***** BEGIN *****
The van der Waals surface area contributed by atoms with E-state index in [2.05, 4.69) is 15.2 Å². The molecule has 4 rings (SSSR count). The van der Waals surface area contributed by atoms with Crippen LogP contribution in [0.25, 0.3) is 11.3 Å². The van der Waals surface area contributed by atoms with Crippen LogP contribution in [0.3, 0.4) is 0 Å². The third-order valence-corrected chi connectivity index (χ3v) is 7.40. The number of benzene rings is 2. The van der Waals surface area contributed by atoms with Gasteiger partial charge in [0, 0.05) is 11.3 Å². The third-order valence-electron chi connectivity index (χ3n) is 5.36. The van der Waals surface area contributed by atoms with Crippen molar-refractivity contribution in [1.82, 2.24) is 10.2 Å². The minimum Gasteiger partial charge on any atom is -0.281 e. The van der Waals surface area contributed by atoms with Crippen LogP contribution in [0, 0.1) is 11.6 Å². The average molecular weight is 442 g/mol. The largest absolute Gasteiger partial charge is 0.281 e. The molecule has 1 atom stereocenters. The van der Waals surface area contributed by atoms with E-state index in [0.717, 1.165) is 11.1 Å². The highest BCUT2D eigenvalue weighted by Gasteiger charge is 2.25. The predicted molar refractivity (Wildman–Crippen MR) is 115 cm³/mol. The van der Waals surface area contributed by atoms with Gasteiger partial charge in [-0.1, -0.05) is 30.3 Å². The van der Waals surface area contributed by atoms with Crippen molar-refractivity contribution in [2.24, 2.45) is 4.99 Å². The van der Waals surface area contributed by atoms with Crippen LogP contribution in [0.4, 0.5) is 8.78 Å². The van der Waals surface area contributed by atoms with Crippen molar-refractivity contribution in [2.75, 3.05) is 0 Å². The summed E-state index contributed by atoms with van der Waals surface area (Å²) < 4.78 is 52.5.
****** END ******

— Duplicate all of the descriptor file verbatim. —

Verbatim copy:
The van der Waals surface area contributed by atoms with E-state index in [2.05, 4.69) is 15.2 Å². The molecule has 4 rings (SSSR count). The van der Waals surface area contributed by atoms with Crippen LogP contribution in [0.25, 0.3) is 11.3 Å². The van der Waals surface area contributed by atoms with Crippen LogP contribution in [0.3, 0.4) is 0 Å². The third-order valence-corrected chi connectivity index (χ3v) is 7.40. The number of benzene rings is 2. The van der Waals surface area contributed by atoms with Gasteiger partial charge in [0, 0.05) is 11.3 Å². The third-order valence-electron chi connectivity index (χ3n) is 5.36. The van der Waals surface area contributed by atoms with Crippen molar-refractivity contribution in [1.82, 2.24) is 10.2 Å². The minimum Gasteiger partial charge on any atom is -0.281 e. The van der Waals surface area contributed by atoms with Crippen LogP contribution in [0, 0.1) is 11.6 Å². The average molecular weight is 442 g/mol. The largest absolute Gasteiger partial charge is 0.281 e. The molecule has 1 atom stereocenters. The van der Waals surface area contributed by atoms with E-state index in [0.717, 1.165) is 11.1 Å². The highest BCUT2D eigenvalue weighted by Gasteiger charge is 2.25. The predicted molar refractivity (Wildman–Crippen MR) is 115 cm³/mol. The van der Waals surface area contributed by atoms with Gasteiger partial charge in [-0.1, -0.05) is 30.3 Å². The van der Waals surface area contributed by atoms with Crippen molar-refractivity contribution in [2.24, 2.45) is 4.99 Å². The van der Waals surface area contributed by atoms with Crippen LogP contribution in [0.4, 0.5) is 8.78 Å². The van der Waals surface area contributed by atoms with Crippen molar-refractivity contribution in [2.75, 3.05) is 0 Å². The summed E-state index contributed by atoms with van der Waals surface area (Å²) < 4.78 is 52.5.